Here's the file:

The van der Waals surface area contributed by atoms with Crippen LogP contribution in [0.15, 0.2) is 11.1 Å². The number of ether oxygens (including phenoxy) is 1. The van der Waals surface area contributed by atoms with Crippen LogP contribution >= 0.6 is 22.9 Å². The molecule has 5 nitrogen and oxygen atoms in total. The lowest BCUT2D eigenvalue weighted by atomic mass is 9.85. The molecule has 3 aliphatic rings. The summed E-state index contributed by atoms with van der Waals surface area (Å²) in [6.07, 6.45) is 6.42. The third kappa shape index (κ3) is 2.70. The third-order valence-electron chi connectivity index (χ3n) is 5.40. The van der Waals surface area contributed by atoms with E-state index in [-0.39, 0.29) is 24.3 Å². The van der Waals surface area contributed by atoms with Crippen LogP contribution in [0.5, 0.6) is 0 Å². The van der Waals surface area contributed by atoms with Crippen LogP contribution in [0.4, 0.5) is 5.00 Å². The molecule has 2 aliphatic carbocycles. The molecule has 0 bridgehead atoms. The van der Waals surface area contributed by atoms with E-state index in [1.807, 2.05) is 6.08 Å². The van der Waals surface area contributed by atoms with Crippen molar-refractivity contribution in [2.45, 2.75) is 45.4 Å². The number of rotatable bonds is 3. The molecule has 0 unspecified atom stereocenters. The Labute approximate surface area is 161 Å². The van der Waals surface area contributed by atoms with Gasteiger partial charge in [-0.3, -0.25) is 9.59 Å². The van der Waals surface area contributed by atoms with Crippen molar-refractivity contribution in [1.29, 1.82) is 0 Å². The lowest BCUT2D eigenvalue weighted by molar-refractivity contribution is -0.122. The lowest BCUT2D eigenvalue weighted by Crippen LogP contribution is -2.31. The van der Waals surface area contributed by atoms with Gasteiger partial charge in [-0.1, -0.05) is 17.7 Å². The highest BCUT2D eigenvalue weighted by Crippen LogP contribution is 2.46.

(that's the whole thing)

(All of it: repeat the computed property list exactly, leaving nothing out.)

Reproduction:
The van der Waals surface area contributed by atoms with Crippen LogP contribution in [0.15, 0.2) is 11.1 Å². The number of ether oxygens (including phenoxy) is 1. The van der Waals surface area contributed by atoms with Crippen LogP contribution >= 0.6 is 22.9 Å². The molecule has 5 nitrogen and oxygen atoms in total. The lowest BCUT2D eigenvalue weighted by atomic mass is 9.85. The molecule has 3 aliphatic rings. The summed E-state index contributed by atoms with van der Waals surface area (Å²) in [6.07, 6.45) is 6.42. The third kappa shape index (κ3) is 2.70. The third-order valence-electron chi connectivity index (χ3n) is 5.40. The van der Waals surface area contributed by atoms with E-state index in [-0.39, 0.29) is 24.3 Å². The van der Waals surface area contributed by atoms with Crippen LogP contribution in [0.5, 0.6) is 0 Å². The van der Waals surface area contributed by atoms with Crippen LogP contribution in [0.4, 0.5) is 5.00 Å². The molecule has 2 aliphatic carbocycles. The molecule has 0 bridgehead atoms. The van der Waals surface area contributed by atoms with E-state index in [1.807, 2.05) is 6.08 Å². The van der Waals surface area contributed by atoms with Crippen molar-refractivity contribution in [2.45, 2.75) is 45.4 Å². The number of rotatable bonds is 3. The molecule has 0 unspecified atom stereocenters. The Labute approximate surface area is 161 Å². The van der Waals surface area contributed by atoms with Gasteiger partial charge in [-0.3, -0.25) is 9.59 Å². The van der Waals surface area contributed by atoms with Crippen molar-refractivity contribution in [1.29, 1.82) is 0 Å². The lowest BCUT2D eigenvalue weighted by molar-refractivity contribution is -0.122. The lowest BCUT2D eigenvalue weighted by Crippen LogP contribution is -2.31. The van der Waals surface area contributed by atoms with Gasteiger partial charge in [-0.1, -0.05) is 17.7 Å². The highest BCUT2D eigenvalue weighted by Crippen LogP contribution is 2.46.